Flying the notorious "Hump" route between India and China in 1943, a twin-engine plane suffered mechanical failure and crashed in a dense mountain jungle, deep within Japanese-held territory. Among the passengers and crew were celebrated CBS journalist Eric Sevareid, an OSS operative who was also a Soviet double agent, and General Joseph "Vinegar Joe" Stilwell's personal political adviser. Against the odds, all but one of the twenty-one people aboard the doomed aircraft survived-it remains the largest civilian evacuation of an aircraft by parachute. But they fell from the frying pan into the fire.
Disentangling themselves from their parachutes, the shocked survivors discovered that they had arrived in wild country dominated by a tribe with a special reason to hate white men. The Nagas were notorious headhunters who routinely practiced slavery and human sacrifice, their specialty being the removal of enemy heads. Japanese soldiers lay close by, too, with their own brand of hatred for Americans.
Among the Headhunters tells-for the first time-the incredible true story of the adventures of these men among the Naga warriors, their sustenance from the air by the USAAF, and their ultimate rescue. It is also a story of two very different worlds colliding-young Americans, exuberant apostles of their country's vast industrial democracy, coming face-to-face with the Naga, an ancient tribe determined to preserve its local power based on headhunting and slaving.
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Robert Lyman, author of fourteen previous books, is widely regarded as one of Britain's most talented literary historians. A former officer in the British Army and a Royal Historical fellow, he now lives in Berkshire, England.Review:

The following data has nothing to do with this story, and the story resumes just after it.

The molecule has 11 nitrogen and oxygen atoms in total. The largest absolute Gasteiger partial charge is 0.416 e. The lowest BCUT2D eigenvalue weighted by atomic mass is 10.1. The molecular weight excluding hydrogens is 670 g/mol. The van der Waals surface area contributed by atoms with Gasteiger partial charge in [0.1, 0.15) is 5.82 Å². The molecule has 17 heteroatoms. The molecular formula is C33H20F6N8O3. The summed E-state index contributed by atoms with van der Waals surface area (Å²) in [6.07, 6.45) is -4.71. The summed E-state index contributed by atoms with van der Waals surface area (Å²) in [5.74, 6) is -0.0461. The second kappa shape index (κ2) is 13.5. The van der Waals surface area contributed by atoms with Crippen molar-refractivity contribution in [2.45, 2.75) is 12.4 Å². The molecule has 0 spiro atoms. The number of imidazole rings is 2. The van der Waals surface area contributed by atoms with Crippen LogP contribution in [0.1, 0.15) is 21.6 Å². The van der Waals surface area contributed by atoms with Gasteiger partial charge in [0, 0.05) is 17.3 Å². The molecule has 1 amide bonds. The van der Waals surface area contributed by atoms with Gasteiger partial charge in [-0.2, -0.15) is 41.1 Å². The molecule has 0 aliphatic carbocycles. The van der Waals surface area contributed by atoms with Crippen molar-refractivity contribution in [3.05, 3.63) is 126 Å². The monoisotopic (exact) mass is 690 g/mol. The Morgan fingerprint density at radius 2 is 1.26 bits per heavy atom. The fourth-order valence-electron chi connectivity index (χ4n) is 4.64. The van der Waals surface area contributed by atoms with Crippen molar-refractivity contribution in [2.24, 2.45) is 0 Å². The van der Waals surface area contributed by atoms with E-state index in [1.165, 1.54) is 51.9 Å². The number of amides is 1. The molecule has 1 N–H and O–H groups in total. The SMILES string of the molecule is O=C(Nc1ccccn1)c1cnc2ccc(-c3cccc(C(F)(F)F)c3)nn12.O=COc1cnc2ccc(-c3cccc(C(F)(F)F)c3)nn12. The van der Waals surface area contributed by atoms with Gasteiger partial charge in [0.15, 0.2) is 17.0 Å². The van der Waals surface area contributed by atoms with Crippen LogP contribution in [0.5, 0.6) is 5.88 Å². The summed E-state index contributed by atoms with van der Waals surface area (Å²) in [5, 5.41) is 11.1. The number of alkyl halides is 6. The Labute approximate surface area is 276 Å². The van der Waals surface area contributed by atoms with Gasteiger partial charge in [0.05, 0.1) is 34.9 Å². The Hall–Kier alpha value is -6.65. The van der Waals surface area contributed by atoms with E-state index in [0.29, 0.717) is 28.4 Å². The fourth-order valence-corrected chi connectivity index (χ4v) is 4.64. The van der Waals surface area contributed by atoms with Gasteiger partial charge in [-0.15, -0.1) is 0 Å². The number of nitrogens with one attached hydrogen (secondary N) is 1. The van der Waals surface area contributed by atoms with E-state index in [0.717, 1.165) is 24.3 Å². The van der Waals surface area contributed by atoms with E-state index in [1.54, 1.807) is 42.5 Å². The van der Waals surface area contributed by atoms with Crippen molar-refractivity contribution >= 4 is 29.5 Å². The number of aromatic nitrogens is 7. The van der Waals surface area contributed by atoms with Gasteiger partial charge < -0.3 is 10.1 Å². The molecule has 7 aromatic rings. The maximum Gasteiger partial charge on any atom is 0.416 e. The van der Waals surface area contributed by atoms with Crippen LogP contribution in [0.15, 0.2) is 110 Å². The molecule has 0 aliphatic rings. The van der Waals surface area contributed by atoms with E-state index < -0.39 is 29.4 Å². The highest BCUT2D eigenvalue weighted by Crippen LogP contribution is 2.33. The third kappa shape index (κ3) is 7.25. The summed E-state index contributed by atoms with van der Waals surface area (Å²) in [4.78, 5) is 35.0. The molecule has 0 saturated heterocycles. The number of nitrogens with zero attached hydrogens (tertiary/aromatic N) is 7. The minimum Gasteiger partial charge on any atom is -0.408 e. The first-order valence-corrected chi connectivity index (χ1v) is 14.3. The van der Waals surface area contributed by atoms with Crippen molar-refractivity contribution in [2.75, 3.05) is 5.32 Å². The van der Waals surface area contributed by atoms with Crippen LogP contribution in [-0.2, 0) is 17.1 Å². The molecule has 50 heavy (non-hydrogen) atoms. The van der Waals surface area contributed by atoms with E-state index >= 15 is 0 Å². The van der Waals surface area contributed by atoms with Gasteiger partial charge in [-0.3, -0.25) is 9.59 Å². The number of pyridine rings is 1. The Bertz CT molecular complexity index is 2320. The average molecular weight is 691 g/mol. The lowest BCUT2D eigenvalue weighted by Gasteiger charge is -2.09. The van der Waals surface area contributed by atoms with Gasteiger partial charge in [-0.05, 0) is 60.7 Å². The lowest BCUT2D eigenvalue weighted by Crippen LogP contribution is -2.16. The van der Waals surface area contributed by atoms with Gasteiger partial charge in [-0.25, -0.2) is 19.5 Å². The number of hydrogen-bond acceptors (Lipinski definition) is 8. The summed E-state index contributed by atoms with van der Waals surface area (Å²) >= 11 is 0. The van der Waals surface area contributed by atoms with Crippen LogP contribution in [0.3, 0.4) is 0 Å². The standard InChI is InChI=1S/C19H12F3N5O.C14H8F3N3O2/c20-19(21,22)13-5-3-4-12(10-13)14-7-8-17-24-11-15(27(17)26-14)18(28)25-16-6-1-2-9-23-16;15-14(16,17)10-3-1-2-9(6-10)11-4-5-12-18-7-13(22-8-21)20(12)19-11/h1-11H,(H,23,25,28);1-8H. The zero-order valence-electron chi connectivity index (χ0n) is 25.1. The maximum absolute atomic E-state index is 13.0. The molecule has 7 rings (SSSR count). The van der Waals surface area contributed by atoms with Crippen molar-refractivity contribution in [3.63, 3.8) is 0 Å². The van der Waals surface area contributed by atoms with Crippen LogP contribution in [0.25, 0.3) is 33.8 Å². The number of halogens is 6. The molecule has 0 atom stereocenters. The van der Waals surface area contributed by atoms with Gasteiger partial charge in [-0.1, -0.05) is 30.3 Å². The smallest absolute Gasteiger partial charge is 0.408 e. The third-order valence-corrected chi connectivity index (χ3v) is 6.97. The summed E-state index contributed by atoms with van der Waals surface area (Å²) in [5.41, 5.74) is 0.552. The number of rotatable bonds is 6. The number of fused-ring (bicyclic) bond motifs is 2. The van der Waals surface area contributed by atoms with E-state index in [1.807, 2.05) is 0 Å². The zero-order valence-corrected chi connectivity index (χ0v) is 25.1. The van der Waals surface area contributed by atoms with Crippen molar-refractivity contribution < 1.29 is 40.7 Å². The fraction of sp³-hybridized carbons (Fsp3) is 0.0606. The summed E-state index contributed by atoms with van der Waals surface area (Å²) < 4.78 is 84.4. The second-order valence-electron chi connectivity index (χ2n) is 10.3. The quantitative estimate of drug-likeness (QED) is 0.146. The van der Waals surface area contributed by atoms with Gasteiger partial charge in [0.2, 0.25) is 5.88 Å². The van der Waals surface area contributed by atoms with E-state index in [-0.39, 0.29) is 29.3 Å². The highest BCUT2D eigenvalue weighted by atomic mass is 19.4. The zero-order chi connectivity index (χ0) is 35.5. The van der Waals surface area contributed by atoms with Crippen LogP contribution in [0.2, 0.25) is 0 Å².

Praise for Among the Headhunters
"This is an extraordinary story of the sudden confrontation of two civilizations on the edge of the British Empire which ended in harmony and affection. It is excellently told, exciting, vivid, and moving." Alan MacFarlane, author of Riddle of the Modern World, The Savage Wars of Peace, and Empire of Tea
"A wonderfully gripping and life-affirming story of a little-known episode of World War II. Robert Lyman's deep understanding of and affection for the extraordinary Naga people and their beautiful forgotten corner of the world infuses this compelling tale of triumph over adversity and of an unlikely friendship between very different people and characters suddenly and unexpectedly thrown together. Beautifully written and researched, it is both highly relevant and a testimony to the power of the human spirit." James Holland, author of The Rise of Germany, 1939-1941
"Robert Lyman brings the skills of a born storyteller and the erudition of an historian to this wonderful book. His long engagement with and affection for the people of the Burmese jungle shine through. It is a gripping and immensely humane book." Fergal Kane, author of Season of Blood and Road of Bones
South China Morning Post, 6/20/2016
[An] amazing true story of wartime grit in Burma.”
"[Robert Lyman's] expertise shows through in the book's smooth prose and clear storytelling."
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